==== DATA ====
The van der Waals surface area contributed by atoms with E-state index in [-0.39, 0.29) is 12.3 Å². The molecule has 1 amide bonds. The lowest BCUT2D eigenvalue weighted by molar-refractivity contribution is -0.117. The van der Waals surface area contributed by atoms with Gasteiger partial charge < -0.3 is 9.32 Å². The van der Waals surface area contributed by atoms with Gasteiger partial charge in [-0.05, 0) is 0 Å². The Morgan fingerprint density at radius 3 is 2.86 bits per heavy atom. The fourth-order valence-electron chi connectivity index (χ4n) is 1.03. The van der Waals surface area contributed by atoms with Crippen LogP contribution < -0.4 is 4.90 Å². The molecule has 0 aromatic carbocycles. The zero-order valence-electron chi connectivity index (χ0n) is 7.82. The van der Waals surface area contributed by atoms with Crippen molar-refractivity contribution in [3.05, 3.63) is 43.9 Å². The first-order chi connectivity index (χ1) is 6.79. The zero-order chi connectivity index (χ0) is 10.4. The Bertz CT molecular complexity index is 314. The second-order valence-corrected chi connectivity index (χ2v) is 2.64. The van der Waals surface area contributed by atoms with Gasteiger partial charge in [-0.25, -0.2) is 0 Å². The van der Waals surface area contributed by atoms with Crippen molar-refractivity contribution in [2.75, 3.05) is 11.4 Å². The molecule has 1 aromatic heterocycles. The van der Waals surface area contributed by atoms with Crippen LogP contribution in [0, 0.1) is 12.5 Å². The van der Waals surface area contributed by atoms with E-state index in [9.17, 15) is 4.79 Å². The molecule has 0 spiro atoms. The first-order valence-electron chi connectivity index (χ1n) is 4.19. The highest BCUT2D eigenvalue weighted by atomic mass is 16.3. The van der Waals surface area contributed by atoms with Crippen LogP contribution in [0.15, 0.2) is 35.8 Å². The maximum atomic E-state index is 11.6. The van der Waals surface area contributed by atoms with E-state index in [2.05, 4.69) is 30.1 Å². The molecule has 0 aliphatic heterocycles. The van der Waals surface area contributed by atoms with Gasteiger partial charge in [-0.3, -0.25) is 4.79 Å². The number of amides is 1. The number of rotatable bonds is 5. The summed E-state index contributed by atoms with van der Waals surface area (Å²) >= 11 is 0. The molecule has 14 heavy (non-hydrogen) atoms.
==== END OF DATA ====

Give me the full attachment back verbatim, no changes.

The van der Waals surface area contributed by atoms with E-state index in [-0.39, 0.29) is 12.3 Å². The molecule has 1 amide bonds. The lowest BCUT2D eigenvalue weighted by molar-refractivity contribution is -0.117. The van der Waals surface area contributed by atoms with Gasteiger partial charge < -0.3 is 9.32 Å². The van der Waals surface area contributed by atoms with Gasteiger partial charge in [-0.05, 0) is 0 Å². The Morgan fingerprint density at radius 3 is 2.86 bits per heavy atom. The fourth-order valence-electron chi connectivity index (χ4n) is 1.03. The van der Waals surface area contributed by atoms with Crippen LogP contribution < -0.4 is 4.90 Å². The molecule has 0 aromatic carbocycles. The zero-order valence-electron chi connectivity index (χ0n) is 7.82. The van der Waals surface area contributed by atoms with Crippen molar-refractivity contribution in [3.05, 3.63) is 43.9 Å². The first-order chi connectivity index (χ1) is 6.79. The zero-order chi connectivity index (χ0) is 10.4. The Bertz CT molecular complexity index is 314. The second-order valence-corrected chi connectivity index (χ2v) is 2.64. The van der Waals surface area contributed by atoms with Gasteiger partial charge in [-0.25, -0.2) is 0 Å². The van der Waals surface area contributed by atoms with Crippen molar-refractivity contribution in [2.75, 3.05) is 11.4 Å². The molecule has 1 aromatic heterocycles. The van der Waals surface area contributed by atoms with Crippen LogP contribution in [0, 0.1) is 12.5 Å². The van der Waals surface area contributed by atoms with E-state index in [9.17, 15) is 4.79 Å². The molecule has 0 spiro atoms. The first-order valence-electron chi connectivity index (χ1n) is 4.19. The highest BCUT2D eigenvalue weighted by atomic mass is 16.3. The van der Waals surface area contributed by atoms with Crippen LogP contribution in [0.15, 0.2) is 35.8 Å². The maximum atomic E-state index is 11.6. The van der Waals surface area contributed by atoms with E-state index in [2.05, 4.69) is 30.1 Å². The molecule has 0 aliphatic heterocycles. The van der Waals surface area contributed by atoms with Gasteiger partial charge in [-0.3, -0.25) is 4.79 Å². The number of amides is 1. The number of rotatable bonds is 5. The summed E-state index contributed by atoms with van der Waals surface area (Å²) >= 11 is 0. The molecule has 14 heavy (non-hydrogen) atoms.